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The genetic condition=Lordosis and it can run in some Arabs,Saddlebreds and other breeds. I bought a mare from XXXXXXXXXXX Arabians years ago by a stallion they stood-XXXXXXX-he had it. He was quite the riding horse though. I doubt I would have put him at stud but luckily my mare was clear of it.
They can end up with the swayed back for other reasons though.
She does look happy

ET remove name of the breeder-just in case

Last edited by ToveroMom; 09-21-2007 at 09:39 AM.
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Old 09-21-2007, 09:47 AM   #14
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There's a horse at my stable that looks like that. He's the city stable version of a pasture puff.
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Old 09-21-2007, 05:21 PM   #15
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I have a mare that is 29 and looks just about like that. She was 5 when we got her, had been bred every year since she was 3. When we looked at her I knew we had to get her out of there. They said her colt was 8 months, he looked like my half-arab did at 4 months. Goldie was almost skin and bones. I asked how much they fed and it would probably have been sufficient for maintaince of a healthy horse, but that was what they had fed her while she was pregnant and when she was nursing.
Funny part, they said she was broke, but when I said "let's saddle her up" he got a reluctant look on his face. Kids had been put on her and led around, period. I was glad she hadn't been ridden looking like she did.
We had just moved in to an old house, actually trailer while we rebuilt the house. I didn't actually start riding her until she was 10. I wish all my horses were like her. She was so sensitive to leg and weight cues that I hardly ever had to move my hands! She required an experienced rider only because she was so eager.
She was never worked hard, got her into decent condition but not pushing. At about 17 she had arthritis in both hocks. She had small hocks, but her biggest problem was a long back. The sway started when she hit about 22.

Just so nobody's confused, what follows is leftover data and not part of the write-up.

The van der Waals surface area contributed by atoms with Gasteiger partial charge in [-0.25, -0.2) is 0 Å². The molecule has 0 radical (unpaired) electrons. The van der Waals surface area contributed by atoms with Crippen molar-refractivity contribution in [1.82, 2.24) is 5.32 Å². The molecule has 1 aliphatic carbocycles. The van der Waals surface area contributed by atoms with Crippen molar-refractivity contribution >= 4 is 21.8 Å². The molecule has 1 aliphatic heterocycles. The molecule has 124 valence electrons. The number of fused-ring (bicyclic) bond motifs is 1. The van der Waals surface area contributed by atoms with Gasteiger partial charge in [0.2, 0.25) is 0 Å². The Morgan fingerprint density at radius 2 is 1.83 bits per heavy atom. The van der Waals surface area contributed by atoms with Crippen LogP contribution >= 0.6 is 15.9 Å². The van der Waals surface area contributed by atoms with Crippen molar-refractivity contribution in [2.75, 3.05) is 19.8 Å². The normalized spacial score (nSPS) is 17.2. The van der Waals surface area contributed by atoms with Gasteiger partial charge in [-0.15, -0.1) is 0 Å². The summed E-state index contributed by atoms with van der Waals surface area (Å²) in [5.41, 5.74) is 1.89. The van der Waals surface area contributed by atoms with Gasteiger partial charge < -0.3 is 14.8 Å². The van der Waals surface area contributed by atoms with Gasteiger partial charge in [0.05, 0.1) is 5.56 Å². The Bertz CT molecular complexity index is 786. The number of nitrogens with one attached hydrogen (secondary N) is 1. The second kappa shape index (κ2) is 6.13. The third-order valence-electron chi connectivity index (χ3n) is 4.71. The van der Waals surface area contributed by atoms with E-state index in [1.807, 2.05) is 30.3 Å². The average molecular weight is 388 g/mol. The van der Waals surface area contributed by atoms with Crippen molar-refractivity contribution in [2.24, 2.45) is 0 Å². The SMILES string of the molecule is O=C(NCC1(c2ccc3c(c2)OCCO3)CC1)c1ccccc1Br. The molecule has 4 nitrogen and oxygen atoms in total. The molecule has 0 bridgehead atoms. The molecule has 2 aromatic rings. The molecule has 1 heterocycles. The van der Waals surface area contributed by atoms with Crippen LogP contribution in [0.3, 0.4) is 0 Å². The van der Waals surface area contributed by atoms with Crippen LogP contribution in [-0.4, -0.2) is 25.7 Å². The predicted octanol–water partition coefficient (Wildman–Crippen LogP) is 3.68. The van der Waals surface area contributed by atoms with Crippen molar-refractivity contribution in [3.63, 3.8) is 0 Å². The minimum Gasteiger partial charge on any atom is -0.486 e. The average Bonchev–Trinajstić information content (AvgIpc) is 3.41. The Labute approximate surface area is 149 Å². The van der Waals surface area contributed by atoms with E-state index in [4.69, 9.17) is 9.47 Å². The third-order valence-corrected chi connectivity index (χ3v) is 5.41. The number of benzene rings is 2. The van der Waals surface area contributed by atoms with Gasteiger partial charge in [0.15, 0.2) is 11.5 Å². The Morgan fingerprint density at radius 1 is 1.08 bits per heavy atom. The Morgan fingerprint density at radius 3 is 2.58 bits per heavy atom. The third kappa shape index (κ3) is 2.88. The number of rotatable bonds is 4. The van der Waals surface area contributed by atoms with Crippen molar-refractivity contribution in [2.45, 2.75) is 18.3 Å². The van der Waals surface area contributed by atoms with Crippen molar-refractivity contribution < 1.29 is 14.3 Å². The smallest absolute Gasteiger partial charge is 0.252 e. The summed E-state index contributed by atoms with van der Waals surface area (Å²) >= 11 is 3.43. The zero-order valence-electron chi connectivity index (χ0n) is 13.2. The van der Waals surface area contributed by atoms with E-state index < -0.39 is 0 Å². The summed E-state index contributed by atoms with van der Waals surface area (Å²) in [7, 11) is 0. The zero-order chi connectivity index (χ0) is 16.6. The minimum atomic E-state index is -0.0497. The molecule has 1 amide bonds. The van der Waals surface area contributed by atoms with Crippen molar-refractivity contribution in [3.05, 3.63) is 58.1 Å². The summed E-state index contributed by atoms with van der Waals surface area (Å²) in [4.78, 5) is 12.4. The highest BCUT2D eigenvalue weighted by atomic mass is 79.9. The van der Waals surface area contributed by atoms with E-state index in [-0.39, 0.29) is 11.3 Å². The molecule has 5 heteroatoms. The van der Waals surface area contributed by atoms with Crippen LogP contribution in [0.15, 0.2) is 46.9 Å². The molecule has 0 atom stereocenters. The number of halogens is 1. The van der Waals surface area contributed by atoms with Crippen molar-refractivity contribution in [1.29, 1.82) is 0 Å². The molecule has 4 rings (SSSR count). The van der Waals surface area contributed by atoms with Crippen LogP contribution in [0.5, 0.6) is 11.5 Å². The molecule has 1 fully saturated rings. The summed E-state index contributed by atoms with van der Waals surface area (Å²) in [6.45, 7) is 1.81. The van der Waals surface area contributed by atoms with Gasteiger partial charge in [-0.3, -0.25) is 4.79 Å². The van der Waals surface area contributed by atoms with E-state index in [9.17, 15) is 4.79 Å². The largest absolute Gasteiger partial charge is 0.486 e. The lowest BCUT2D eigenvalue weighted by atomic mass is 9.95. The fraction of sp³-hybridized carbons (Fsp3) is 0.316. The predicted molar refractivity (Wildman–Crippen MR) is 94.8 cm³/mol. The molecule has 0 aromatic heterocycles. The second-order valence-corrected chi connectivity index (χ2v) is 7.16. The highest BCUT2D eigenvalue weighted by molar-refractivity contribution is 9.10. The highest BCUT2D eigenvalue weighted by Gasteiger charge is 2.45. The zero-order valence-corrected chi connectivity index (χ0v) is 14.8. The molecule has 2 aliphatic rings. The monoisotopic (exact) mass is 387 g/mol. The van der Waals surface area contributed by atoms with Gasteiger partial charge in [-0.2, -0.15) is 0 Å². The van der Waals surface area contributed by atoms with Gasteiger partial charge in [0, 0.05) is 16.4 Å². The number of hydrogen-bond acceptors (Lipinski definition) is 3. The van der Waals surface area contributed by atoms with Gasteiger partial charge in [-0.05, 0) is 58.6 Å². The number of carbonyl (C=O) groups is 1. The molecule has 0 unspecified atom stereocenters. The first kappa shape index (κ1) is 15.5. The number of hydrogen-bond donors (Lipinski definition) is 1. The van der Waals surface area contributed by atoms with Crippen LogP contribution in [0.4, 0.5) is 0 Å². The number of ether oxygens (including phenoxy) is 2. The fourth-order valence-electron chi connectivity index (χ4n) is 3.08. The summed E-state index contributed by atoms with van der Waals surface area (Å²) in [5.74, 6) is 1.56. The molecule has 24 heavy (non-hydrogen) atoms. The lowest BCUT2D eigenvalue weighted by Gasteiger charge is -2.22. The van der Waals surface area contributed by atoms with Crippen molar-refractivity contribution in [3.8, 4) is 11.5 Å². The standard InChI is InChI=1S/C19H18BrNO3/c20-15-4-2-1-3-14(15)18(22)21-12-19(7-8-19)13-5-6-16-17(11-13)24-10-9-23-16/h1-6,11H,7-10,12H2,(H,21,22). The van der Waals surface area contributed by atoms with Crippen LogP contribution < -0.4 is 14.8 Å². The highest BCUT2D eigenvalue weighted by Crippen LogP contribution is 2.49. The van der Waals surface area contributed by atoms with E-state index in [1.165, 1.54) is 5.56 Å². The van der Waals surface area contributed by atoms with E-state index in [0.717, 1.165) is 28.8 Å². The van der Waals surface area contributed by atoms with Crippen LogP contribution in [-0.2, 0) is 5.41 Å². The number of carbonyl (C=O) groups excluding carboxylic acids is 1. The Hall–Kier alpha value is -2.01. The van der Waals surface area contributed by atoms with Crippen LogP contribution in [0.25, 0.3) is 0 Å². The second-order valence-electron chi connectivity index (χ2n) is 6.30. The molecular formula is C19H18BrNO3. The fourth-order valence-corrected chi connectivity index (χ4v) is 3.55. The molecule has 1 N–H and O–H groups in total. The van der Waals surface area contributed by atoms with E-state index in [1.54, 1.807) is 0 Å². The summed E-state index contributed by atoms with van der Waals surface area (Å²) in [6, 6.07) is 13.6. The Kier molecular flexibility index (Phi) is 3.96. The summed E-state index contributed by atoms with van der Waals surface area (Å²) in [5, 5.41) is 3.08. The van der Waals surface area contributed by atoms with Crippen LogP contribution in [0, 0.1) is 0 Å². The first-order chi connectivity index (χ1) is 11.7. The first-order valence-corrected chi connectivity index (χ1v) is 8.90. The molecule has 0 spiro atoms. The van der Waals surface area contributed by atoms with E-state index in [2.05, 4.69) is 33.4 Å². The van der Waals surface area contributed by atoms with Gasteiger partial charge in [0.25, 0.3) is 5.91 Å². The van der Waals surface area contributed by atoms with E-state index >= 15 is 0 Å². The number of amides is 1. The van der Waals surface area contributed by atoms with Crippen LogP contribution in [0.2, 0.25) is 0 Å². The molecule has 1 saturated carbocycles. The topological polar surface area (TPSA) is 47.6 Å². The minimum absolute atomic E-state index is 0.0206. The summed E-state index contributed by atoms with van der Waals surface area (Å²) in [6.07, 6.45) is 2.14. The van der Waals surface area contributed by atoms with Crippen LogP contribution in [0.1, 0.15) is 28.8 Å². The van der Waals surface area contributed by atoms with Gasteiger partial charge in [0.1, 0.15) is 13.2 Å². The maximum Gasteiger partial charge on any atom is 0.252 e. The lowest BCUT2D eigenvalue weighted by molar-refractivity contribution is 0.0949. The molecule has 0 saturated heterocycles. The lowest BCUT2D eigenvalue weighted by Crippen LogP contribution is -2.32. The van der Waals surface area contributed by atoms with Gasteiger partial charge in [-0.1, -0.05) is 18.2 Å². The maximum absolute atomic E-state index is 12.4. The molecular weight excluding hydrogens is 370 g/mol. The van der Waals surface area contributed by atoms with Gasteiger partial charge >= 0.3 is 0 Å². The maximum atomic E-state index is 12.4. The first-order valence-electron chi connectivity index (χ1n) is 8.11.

When the arthritis hit she basicly was retired, easy walks every now and then. Haven't riden her at all in 3 years.
I did know of an old brood mare that I was told was born like that. Even worse than the horse in the picture. She was never ridden, just used as a brood mare. They said she produced excellent foals. This man was a very respected breeder, he never produced anything but top racing horses.
All of my reading has associated sway back with ligament damage, long backs and long loins.
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Old 09-21-2007, 05:30 PM   #16
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At the show barn I took lessons at, there was a mare EXACTLY identical to that mare, same coloring, same drop size in the back, and even the pink nose. She was a 15(at the time) yr old arabian with a brand on her neck. She was the SWEETEST mare there. They used her for kids, as she was so quiet. They had a pillow they stuck under the pad, and the saddle fit like normal. Vet cleared her to ride, and she did up to 18" fences with the youngins. I took her on bareback trail rides when there were no other horses to choose from. I was garaunteed to stay on though!!
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Old 09-21-2007, 05:31 PM   #17
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Oh My the poor dear. She has been a gorgeous girl in her day. She still has a pleasing look about her even with all that going on. Just looks as happy as a clam though!
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Old 09-21-2007, 09:58 PM   #18
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my very 1st horse was swaybacked. never slowed her down. she taught me so much,whether i felt i needed to know it or not. awesome mare!
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Old 09-22-2007, 03:41 AM   #19
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T-mom pegged it. Lordosis. No it doesn't hurt them a bit, looks like it would but I've seen plenty ridden and driven with it.

I think you can stop worrying about her. It was something she was born with and look at that pasture!!!!